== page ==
100, rue des maths 38610 Gières / GPS : 45.193055, 5.772076 / Directeur : Thierry Gallay

Depuis lundi 18 mai, le bâtiment de l'Institut Fourier est à nouveau accessible par badge ou code, de 6h30 à 18h30, du lundi au vendredi (hors jours fériés et pont de l'Ascension). Les locaux communs, dont la cafétéria et la bibliothèque, restent fermés jusqu'à nouvel ordre. Un registre de présence devant être tenu, les membres du laboratoire souhaitant accéder à leur bureau sont priés de s'annoncer en répondant aux sondages envoyés par la direction du laboratoire. Le travail à distance doit toutefois rester la règle autant que possible. Pour de plus amples informations, consulter l'intranet du laboratoire.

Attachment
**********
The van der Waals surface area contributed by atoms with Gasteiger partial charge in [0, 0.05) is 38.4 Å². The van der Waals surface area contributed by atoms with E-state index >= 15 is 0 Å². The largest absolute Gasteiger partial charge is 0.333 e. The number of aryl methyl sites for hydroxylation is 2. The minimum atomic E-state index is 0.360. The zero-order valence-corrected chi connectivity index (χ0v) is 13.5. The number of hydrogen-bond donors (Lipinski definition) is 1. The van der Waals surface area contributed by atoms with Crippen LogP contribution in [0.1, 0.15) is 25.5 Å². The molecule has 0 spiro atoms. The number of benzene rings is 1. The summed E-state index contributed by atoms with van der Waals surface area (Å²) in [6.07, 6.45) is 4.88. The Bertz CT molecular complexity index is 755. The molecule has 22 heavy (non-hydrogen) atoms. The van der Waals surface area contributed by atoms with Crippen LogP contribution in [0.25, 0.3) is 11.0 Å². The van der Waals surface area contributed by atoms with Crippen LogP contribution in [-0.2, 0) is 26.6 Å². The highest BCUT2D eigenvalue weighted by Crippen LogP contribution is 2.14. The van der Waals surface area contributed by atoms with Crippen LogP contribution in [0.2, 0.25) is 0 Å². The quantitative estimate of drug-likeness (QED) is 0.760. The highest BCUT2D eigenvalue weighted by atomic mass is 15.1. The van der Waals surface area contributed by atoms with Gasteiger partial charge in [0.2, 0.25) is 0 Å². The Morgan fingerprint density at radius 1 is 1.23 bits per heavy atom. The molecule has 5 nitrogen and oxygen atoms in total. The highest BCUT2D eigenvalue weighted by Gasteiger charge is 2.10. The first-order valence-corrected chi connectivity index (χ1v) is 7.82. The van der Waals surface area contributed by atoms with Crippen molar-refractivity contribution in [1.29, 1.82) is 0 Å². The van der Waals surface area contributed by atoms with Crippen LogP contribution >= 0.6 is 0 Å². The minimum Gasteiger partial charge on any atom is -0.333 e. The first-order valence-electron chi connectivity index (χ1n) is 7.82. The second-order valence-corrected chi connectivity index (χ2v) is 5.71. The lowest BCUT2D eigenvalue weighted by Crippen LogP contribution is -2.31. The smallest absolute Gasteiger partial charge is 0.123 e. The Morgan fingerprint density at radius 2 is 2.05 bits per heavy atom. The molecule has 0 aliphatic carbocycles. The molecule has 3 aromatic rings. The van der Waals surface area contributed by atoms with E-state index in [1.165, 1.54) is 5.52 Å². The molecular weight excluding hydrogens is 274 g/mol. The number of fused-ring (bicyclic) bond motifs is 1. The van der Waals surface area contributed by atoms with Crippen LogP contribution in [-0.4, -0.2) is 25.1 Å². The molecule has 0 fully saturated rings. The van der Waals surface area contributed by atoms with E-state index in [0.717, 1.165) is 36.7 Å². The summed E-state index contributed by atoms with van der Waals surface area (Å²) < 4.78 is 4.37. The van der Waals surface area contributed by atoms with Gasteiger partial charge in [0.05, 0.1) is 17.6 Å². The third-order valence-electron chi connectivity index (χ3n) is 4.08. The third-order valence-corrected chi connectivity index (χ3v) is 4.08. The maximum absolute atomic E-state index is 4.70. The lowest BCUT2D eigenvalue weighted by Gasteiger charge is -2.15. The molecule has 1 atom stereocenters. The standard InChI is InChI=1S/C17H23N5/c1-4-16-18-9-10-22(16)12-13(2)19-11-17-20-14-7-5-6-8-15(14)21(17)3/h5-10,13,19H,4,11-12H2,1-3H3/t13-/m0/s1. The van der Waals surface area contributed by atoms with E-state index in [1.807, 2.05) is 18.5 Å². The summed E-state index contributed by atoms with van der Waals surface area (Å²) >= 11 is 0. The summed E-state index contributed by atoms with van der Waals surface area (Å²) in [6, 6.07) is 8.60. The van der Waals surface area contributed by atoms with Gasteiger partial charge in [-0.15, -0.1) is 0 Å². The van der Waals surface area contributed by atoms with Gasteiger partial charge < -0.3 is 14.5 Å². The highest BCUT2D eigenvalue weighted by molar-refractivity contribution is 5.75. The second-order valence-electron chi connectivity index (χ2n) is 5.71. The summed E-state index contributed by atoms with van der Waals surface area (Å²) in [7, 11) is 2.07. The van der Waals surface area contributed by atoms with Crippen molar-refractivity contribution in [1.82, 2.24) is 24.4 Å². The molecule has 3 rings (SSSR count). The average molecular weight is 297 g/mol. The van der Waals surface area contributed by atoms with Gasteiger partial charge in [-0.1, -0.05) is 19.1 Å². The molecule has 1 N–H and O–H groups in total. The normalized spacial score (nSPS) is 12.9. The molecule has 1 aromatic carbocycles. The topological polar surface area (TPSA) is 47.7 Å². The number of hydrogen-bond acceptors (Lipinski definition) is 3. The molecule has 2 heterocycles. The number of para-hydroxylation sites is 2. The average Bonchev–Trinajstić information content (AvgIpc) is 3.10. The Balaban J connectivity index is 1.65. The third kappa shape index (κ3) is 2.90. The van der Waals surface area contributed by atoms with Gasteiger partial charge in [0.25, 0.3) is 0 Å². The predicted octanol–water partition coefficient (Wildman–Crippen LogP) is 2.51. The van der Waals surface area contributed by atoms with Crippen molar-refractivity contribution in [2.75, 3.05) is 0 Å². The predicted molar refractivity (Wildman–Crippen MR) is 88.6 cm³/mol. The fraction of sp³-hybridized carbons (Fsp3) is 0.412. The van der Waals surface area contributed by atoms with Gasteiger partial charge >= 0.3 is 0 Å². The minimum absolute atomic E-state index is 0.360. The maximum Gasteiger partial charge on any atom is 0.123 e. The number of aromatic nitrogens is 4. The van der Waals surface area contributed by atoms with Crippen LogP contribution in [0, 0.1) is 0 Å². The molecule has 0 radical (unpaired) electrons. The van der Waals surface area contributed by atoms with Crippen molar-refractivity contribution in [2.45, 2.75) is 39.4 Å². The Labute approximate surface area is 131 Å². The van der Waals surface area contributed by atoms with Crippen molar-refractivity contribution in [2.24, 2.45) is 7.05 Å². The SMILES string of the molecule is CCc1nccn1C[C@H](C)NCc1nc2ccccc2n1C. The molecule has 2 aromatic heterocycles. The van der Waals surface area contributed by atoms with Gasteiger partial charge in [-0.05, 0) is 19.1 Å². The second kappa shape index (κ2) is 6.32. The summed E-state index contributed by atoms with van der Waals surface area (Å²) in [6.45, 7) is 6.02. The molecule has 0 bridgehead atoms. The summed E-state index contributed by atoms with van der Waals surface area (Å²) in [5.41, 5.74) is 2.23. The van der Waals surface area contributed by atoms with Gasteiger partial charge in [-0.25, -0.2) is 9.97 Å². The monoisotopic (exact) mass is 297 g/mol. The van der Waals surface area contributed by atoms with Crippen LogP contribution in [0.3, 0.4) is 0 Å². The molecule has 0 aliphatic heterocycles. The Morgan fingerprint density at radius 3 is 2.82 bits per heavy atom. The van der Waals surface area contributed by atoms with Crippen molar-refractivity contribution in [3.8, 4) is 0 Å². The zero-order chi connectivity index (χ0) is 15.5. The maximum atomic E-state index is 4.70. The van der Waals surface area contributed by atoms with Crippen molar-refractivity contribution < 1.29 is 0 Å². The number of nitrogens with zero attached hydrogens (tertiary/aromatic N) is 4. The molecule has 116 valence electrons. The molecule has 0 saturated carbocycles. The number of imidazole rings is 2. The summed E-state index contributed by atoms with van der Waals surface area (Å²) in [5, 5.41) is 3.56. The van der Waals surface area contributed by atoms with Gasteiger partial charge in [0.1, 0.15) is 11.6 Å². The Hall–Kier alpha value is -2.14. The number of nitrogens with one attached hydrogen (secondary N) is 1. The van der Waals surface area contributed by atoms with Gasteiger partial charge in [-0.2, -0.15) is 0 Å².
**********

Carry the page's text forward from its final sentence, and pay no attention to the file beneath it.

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Planar Gaussian fields are a model of spatial noise, and in many applications it is useful to understand the geometric structure of their level sets. There is a natural classification of geometric functionals of the level sets as either local' (e.g. length of the level sets, volume of the excursion sets, Euler characteristic of the excursion sets) or 'non-local' (e.g. number of components of the level/excursion sets, percolation of the level/excursion sets) depending on whether there exists an integral representation for the functional. In the case of local' functionals, first order properties (e.g. asymptotics for the mean) are easily derived from the Kac-Rice formula, and second order properties (e.g. asymptotics for the variance, central limit theorems) can also be established via Weiner chaos expansions (Kratz--Leon '11, Estrade--Leon '16, Marinucci--Rossi--Wigman '17, Nourdin--Peccati--Rossi '17 etc). For the non-local' number of level/excursion sets the analysis is more challenging, and while first order properties were established 10 years ago by Nazarov--Sodin using ergodic theoretical techniques, up until now there have been essentially no second order results. In this talk I will discuss some first steps in this directions, namely proving lower bounds on the variance which are of correct' order. Joint work with Dmitry Belyaev and Michael McAuley (University of Oxford).